- On Thursday, House Democrats selected the first member of the Trump White House to appear and testify about actions related to Russia—and that choice was Treasury Secretary Steve Mnuchin. Mnuchin wasn’t brought in answer questions about all those images that show him fondling dollars at the Mint or otherwise looking like a third-tier Bond villain. Instead, he came to give a behind-closed-doors explanation for why the Treasury Department has moved to drop sanctions against Russian oligarch Oleg Deripaska.
That would be the same Oleg Deripaska who was Trump campaign chair Paul Manafort’s boss in Ukraine. The Deripaska who was involved in money-laundering millions into the United States through Cyprus-based shell companies. The Deripaska who owns a significant part of the company behind Russia’s VTB bank. And the Oleg Deripaska who sent Konstantin Kilimnik to meet with Manafort, plot the future of Ukraine, and receive internal polling information from the Trump campaign as partial repayment for the debts he was owed.
Also among Deripaska’s clutch of companies is the formerly state-owned Russian aluminum giant Rusal. Mnuchin has been protective of Rusal both in discussions of sanctions against Deripaska and in broader discussions about the effects of steel and aluminum sanctions.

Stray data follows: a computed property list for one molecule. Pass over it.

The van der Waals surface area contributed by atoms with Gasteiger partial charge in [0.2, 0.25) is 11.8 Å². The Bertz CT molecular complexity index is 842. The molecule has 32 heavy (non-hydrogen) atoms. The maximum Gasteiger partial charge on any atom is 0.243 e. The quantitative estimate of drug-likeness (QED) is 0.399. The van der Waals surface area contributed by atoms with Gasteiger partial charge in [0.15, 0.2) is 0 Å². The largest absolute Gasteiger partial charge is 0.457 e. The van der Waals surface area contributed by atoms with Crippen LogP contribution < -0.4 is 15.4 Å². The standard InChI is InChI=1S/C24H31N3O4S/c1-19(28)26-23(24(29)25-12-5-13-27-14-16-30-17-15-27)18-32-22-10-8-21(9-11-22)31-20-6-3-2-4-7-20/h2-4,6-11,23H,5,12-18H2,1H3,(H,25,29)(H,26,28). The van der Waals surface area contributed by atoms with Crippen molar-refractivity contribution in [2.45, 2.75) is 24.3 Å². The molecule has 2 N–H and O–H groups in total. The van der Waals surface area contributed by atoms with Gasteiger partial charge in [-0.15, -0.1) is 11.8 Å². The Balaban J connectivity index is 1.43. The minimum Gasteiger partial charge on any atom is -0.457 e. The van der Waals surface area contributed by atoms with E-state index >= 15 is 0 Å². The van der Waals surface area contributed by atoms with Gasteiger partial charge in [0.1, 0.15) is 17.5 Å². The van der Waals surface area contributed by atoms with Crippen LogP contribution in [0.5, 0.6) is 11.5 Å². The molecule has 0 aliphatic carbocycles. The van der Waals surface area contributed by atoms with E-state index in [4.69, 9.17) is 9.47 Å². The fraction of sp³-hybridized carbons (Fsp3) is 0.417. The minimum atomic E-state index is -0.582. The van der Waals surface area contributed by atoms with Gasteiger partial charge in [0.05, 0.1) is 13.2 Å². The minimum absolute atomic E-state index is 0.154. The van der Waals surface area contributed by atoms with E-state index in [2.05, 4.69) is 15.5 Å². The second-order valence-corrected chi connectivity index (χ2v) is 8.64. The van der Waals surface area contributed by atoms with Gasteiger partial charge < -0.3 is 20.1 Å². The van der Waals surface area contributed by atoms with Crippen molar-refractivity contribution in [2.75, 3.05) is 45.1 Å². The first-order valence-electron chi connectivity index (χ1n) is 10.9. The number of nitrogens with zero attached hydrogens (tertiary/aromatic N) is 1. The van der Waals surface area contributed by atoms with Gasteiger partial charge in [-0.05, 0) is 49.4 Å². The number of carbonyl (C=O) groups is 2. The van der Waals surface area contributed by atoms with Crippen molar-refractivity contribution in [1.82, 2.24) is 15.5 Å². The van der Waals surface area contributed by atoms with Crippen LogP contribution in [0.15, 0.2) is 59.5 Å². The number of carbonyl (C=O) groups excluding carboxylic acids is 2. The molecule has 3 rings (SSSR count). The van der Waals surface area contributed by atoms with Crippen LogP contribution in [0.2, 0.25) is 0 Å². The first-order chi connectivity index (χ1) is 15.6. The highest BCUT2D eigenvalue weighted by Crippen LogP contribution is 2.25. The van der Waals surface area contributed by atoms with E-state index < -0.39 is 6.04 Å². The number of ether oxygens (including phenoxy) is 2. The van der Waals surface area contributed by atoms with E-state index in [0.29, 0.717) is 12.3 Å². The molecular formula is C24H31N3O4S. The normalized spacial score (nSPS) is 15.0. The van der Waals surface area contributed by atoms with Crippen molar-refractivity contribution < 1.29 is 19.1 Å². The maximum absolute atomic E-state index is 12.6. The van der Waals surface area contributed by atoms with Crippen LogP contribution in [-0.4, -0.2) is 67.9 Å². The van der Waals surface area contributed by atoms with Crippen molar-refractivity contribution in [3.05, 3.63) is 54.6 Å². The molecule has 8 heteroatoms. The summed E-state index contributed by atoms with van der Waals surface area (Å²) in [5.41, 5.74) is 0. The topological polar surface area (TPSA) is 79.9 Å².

Not only has Mnuchin moved to remove sanctions from Deripaska’s companies, but Treasury was very, very slow to implement those sanctions in the first place. So slow that they’ve never really gone into effect. Implementation of the sanctions was delayed again and again, right up until the moment when Trump slipped a decision simply to remove the sanctions in during the dying days of the lame-duck Republican Congress. Timing that, as the New York Times reports, was intended to “reduce the likelihood that Congress might block the move.”
Now that Congress is not filled with lame Republicans, lawmakers sent Mnuchin a letter this week asking him to appear and provide an explanation for the sanction relief. Mnuchin explained that the deal with Deripaska would require that the latter reduce, though not eliminate, his ownership stake in VTB, although he would retain ownership and control of several other firms.